• Install water saving devices—aerators on the faucet in the sink and shower head, toilets with smaller tanks, and if it is in your price range, a dual flush toilet.  These toilets use less water for liquid waste and more water for solid waste and usually have two buttons to choose from to flush.  As there has become more demand for devices such as these, the prices are coming down.  Don’t forget that Home Depot and Lowe’s will both accept competitor coupons when you go to make your purchases.
  • Don’t wash your hair as often.  If you have longer hair like I do, you know that washing, rinsing, and conditioning your hair takes a long time in the shower.  If your hair isn’t as oily, try to wash your hair only every other day or even less often to reduce usage.  Frankly, I’m not as fond of this tip because my hair has always been oily.  Therefore, the bath trick mentioned above works fine for me. ;) 
  • Don’t bathe as often.  This one clearly isn’t for everybody.  I can’t tell you how many times I’ve awakened, bathed, changed clothes only to then go outside and get dirty again working in the garden, all because of force of habit.   Also of note--as we age our skin dries and bathing everyday isn’t as necessary. 
  • Bathe with your baby.  When our daughter was an infant, I found that I had a hard time regulating the water temperature in those table top baths.  Then I read in a Dr. Sears book about using a wet washrag to help prevent slipping and bathing with your baby.  No, I’m not talking about toddlers or older children, I’m talking about nursing babies.  The warmth of your body helps to keep them warm and the whole process is much easier than getting out all of the other bath stuff.  As always, never ever leave a baby or child alone in or near water.  If you find it tricky to manage getting out of the bath with a wet baby, you might have your spouse help you the first few times.  I always had a few extra towels laid out and ready to go for drying off.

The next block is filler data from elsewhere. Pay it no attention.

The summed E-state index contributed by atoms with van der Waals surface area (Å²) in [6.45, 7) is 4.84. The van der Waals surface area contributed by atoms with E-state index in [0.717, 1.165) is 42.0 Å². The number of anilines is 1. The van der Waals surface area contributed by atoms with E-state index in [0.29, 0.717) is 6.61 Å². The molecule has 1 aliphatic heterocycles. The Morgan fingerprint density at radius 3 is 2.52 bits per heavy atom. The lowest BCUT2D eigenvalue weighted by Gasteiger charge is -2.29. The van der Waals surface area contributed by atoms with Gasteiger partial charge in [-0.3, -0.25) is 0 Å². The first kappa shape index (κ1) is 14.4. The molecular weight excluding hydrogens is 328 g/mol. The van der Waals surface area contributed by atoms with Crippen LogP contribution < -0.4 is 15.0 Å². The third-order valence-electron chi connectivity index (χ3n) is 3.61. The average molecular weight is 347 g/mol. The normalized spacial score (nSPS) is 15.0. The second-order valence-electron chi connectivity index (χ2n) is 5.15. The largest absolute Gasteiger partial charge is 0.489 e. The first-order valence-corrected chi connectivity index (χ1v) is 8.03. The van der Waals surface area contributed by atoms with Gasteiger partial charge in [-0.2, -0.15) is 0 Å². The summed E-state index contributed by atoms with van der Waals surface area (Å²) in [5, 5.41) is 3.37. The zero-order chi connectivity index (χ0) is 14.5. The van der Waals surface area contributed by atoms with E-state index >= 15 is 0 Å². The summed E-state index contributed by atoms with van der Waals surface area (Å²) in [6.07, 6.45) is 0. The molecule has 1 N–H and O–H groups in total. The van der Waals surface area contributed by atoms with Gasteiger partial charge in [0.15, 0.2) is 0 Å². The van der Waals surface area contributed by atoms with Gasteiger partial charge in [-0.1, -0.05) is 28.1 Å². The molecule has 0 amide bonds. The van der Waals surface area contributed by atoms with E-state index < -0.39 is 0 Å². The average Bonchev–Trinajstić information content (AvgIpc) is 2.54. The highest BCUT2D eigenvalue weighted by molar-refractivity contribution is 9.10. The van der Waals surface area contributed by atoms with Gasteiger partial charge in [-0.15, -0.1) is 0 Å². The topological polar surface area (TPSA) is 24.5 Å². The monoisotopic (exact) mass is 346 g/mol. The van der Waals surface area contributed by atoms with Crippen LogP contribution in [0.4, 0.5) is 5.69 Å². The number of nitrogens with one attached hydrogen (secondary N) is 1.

• Don’t run the water for sound.  Do people still run the water while brushing their teeth?  If so, stop!  Be conscious of the times when you have the water running, and make an effort to turn it off when not in direct use.

In the laundry room

  • Only run full loads of laundry.  If for some strange reason you must run a small load, be sure to adjust the water level.  Turn off the extra rinse button if you have one on your washing machine.